Supreme Court Sceptical Of Mandatory Union Fees

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The US Supreme Court looks ready to deal a nationwide blow to organised labour’s powers to collect tens of millions of dollars in fees from non-members.

In oral arguments on Monday, a majority of justices seemed to lean in favour of a challenge by California teachers against state laws that force them to pay hundreds of dollars a year to public sector unions.

The public school educators argue that the mandatory fees violate the constitutional rights of workers who disagree with the union’s positions.

Lawyers for the pro-union California Teachers Association said the fee ensures non-members do not become “free riders”, reaping the dividends of collective bargaining without paying their fair share.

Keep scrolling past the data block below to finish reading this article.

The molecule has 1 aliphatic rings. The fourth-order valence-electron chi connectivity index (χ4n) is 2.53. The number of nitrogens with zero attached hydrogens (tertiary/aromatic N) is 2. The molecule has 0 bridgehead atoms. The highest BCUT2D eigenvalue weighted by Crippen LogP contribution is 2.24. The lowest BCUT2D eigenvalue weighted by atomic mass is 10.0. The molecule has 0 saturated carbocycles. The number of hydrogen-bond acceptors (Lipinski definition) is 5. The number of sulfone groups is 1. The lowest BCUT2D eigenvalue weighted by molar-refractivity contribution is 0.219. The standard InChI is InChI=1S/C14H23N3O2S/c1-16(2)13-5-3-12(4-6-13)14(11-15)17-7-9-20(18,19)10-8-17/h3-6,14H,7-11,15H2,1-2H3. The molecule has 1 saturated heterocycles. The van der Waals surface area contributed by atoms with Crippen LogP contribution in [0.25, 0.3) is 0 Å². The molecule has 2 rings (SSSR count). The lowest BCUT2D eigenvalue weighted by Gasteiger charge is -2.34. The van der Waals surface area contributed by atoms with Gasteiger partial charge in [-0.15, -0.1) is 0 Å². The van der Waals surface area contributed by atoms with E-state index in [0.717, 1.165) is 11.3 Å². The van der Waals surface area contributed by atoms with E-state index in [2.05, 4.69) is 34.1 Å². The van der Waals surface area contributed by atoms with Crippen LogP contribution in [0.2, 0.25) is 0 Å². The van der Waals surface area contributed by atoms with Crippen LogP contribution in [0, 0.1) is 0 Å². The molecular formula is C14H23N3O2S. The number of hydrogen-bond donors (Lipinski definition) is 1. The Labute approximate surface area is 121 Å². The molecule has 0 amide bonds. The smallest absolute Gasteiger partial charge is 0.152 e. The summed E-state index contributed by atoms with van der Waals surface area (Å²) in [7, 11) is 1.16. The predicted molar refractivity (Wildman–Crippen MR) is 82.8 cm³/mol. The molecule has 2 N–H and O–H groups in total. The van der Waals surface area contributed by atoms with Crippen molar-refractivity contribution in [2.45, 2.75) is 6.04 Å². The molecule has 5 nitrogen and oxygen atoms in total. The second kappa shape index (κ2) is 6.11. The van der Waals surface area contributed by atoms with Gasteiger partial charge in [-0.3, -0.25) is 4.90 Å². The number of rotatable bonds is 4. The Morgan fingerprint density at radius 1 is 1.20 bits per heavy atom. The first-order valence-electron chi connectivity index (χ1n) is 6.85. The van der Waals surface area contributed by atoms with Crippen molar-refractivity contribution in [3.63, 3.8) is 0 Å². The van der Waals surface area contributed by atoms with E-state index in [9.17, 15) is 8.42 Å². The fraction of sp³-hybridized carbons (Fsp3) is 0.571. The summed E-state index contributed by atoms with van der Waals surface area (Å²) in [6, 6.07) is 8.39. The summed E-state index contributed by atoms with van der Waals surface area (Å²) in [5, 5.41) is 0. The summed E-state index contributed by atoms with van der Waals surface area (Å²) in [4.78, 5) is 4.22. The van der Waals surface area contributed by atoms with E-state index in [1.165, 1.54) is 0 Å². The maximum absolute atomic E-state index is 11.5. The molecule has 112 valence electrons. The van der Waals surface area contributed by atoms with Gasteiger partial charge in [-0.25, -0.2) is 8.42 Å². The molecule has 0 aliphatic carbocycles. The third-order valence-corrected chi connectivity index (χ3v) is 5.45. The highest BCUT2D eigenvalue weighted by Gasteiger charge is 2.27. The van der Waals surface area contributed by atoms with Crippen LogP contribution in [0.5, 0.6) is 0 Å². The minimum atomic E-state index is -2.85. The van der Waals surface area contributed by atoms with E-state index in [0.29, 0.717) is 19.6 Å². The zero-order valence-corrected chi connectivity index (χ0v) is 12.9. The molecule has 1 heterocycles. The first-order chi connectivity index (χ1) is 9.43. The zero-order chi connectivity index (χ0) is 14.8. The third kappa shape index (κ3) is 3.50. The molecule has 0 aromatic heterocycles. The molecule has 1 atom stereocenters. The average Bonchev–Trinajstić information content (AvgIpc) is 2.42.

But Justice Anthony Kennedy, a key vote on the nine-member court, rejected that argument.

“The union is basically making the teachers ‘compelled-riders’ on issues with which they strongly disagree,” he said.

Arguing in support of the union, California Solicitor General Edward Dumont said fees for collective bargaining typically apply to non-political issues such as mileage reimbursement or working hours.
But Chief Justice John Roberts, another key vote, said union representation was often politically charged when the government was the employer.

“That’s always a public policy issue,” he said.

California is one of 20 states that have such mandatory fees.

The 10 teachers that filed the lawsuit in 2013 are asking the justices to overturn a 1977 Supreme Court ruling that allowed unions to collect fees from workers who do not want representation as long as the money is not spent on political activities.

The teachers are backed by the conservative Center for Individual Rights.

US conservatives have long sought to curb the influence of public sector unions, which tend to back the Democratic Party and liberal causes.

A decision in the case is expected by late June.

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